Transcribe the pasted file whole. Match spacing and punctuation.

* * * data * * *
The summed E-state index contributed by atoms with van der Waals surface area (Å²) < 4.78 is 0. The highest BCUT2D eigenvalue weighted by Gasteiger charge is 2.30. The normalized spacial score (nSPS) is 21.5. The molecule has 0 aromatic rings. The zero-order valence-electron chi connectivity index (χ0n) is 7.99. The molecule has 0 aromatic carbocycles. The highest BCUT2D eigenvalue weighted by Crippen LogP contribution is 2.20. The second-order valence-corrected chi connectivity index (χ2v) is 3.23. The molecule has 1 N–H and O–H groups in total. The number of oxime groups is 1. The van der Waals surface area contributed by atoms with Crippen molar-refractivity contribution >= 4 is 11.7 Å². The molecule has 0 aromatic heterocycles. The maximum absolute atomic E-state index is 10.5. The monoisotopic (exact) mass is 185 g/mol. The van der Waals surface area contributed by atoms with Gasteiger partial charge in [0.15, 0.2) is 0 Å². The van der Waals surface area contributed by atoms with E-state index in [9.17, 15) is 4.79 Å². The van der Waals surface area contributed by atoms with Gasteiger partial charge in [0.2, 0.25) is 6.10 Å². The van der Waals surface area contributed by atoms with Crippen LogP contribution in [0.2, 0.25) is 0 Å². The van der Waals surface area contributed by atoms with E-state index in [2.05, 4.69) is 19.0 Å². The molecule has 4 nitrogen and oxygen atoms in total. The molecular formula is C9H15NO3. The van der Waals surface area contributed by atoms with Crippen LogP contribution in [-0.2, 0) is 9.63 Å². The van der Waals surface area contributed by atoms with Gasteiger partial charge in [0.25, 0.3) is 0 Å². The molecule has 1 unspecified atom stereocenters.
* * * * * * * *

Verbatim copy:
The summed E-state index contributed by atoms with van der Waals surface area (Å²) < 4.78 is 0. The highest BCUT2D eigenvalue weighted by Gasteiger charge is 2.30. The normalized spacial score (nSPS) is 21.5. The molecule has 0 aromatic rings. The zero-order valence-electron chi connectivity index (χ0n) is 7.99. The molecule has 0 aromatic carbocycles. The highest BCUT2D eigenvalue weighted by Crippen LogP contribution is 2.20. The second-order valence-corrected chi connectivity index (χ2v) is 3.23. The molecule has 1 N–H and O–H groups in total. The number of oxime groups is 1. The van der Waals surface area contributed by atoms with Crippen molar-refractivity contribution >= 4 is 11.7 Å². The molecule has 0 aromatic heterocycles. The maximum absolute atomic E-state index is 10.5. The monoisotopic (exact) mass is 185 g/mol. The van der Waals surface area contributed by atoms with Gasteiger partial charge in [0.15, 0.2) is 0 Å². The van der Waals surface area contributed by atoms with E-state index in [9.17, 15) is 4.79 Å². The van der Waals surface area contributed by atoms with Gasteiger partial charge in [0.2, 0.25) is 6.10 Å². The van der Waals surface area contributed by atoms with Crippen LogP contribution in [0.2, 0.25) is 0 Å². The van der Waals surface area contributed by atoms with E-state index in [2.05, 4.69) is 19.0 Å². The molecule has 4 nitrogen and oxygen atoms in total. The molecular formula is C9H15NO3. The van der Waals surface area contributed by atoms with Crippen LogP contribution in [-0.2, 0) is 9.63 Å². The van der Waals surface area contributed by atoms with Gasteiger partial charge in [0.25, 0.3) is 0 Å². The molecule has 1 unspecified atom stereocenters.